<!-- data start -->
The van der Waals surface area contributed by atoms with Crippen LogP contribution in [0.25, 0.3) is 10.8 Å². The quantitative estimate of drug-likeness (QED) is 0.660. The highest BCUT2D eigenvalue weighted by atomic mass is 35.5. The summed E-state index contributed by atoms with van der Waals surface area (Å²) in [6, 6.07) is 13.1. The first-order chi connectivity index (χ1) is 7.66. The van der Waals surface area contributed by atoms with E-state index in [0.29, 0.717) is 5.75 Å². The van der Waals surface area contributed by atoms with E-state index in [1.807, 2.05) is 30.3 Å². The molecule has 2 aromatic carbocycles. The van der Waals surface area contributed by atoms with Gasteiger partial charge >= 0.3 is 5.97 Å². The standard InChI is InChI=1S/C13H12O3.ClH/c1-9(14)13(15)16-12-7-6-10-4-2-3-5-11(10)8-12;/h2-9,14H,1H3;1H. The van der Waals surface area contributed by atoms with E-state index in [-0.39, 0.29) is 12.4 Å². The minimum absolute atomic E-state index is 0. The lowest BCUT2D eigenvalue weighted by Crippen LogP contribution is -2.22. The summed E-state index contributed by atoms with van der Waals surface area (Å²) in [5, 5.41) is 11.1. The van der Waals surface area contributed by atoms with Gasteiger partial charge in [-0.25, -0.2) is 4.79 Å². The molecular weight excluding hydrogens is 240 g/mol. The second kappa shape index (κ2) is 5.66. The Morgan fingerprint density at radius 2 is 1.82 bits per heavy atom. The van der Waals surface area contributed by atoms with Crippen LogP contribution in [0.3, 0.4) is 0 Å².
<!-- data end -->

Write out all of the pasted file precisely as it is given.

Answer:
The van der Waals surface area contributed by atoms with Crippen LogP contribution in [0.25, 0.3) is 10.8 Å². The quantitative estimate of drug-likeness (QED) is 0.660. The highest BCUT2D eigenvalue weighted by atomic mass is 35.5. The summed E-state index contributed by atoms with van der Waals surface area (Å²) in [6, 6.07) is 13.1. The first-order chi connectivity index (χ1) is 7.66. The van der Waals surface area contributed by atoms with E-state index in [0.29, 0.717) is 5.75 Å². The van der Waals surface area contributed by atoms with E-state index in [1.807, 2.05) is 30.3 Å². The molecule has 2 aromatic carbocycles. The van der Waals surface area contributed by atoms with Gasteiger partial charge >= 0.3 is 5.97 Å². The standard InChI is InChI=1S/C13H12O3.ClH/c1-9(14)13(15)16-12-7-6-10-4-2-3-5-11(10)8-12;/h2-9,14H,1H3;1H. The van der Waals surface area contributed by atoms with E-state index in [-0.39, 0.29) is 12.4 Å². The minimum absolute atomic E-state index is 0. The lowest BCUT2D eigenvalue weighted by Crippen LogP contribution is -2.22. The summed E-state index contributed by atoms with van der Waals surface area (Å²) in [5, 5.41) is 11.1. The van der Waals surface area contributed by atoms with Gasteiger partial charge in [-0.25, -0.2) is 4.79 Å². The molecular weight excluding hydrogens is 240 g/mol. The second kappa shape index (κ2) is 5.66. The Morgan fingerprint density at radius 2 is 1.82 bits per heavy atom. The van der Waals surface area contributed by atoms with Crippen LogP contribution in [0.3, 0.4) is 0 Å².